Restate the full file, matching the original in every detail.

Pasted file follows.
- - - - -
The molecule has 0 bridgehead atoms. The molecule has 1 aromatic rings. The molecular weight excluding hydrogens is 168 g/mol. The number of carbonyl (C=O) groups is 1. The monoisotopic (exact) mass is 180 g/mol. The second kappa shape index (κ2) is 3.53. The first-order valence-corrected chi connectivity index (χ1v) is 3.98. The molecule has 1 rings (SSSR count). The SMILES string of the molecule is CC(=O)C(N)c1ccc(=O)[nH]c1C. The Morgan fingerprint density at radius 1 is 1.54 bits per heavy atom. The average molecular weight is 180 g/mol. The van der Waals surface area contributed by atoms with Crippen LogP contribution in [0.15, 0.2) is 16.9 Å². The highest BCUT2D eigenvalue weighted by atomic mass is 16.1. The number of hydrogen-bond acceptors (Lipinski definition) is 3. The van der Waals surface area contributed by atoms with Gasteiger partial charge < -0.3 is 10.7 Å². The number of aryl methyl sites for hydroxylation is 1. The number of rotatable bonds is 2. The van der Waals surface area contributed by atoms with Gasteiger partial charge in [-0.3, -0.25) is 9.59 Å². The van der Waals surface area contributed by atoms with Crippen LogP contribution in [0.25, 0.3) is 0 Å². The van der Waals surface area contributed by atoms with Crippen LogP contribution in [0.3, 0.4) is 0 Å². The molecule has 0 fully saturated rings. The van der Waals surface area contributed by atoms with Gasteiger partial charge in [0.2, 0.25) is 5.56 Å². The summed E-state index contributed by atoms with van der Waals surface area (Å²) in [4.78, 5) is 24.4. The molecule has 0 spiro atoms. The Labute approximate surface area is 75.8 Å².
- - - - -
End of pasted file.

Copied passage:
The molecule has 0 bridgehead atoms. The molecule has 1 aromatic rings. The molecular weight excluding hydrogens is 168 g/mol. The number of carbonyl (C=O) groups is 1. The monoisotopic (exact) mass is 180 g/mol. The second kappa shape index (κ2) is 3.53. The first-order valence-corrected chi connectivity index (χ1v) is 3.98. The molecule has 1 rings (SSSR count). The SMILES string of the molecule is CC(=O)C(N)c1ccc(=O)[nH]c1C. The Morgan fingerprint density at radius 1 is 1.54 bits per heavy atom. The average molecular weight is 180 g/mol. The van der Waals surface area contributed by atoms with Crippen LogP contribution in [0.15, 0.2) is 16.9 Å². The highest BCUT2D eigenvalue weighted by atomic mass is 16.1. The number of hydrogen-bond acceptors (Lipinski definition) is 3. The van der Waals surface area contributed by atoms with Gasteiger partial charge < -0.3 is 10.7 Å². The number of aryl methyl sites for hydroxylation is 1. The number of rotatable bonds is 2. The van der Waals surface area contributed by atoms with Gasteiger partial charge in [-0.3, -0.25) is 9.59 Å². The van der Waals surface area contributed by atoms with Crippen LogP contribution in [0.25, 0.3) is 0 Å². The van der Waals surface area contributed by atoms with Crippen LogP contribution in [0.3, 0.4) is 0 Å². The molecule has 0 fully saturated rings. The van der Waals surface area contributed by atoms with Gasteiger partial charge in [0.2, 0.25) is 5.56 Å². The summed E-state index contributed by atoms with van der Waals surface area (Å²) in [4.78, 5) is 24.4. The molecule has 0 spiro atoms. The Labute approximate surface area is 75.8 Å².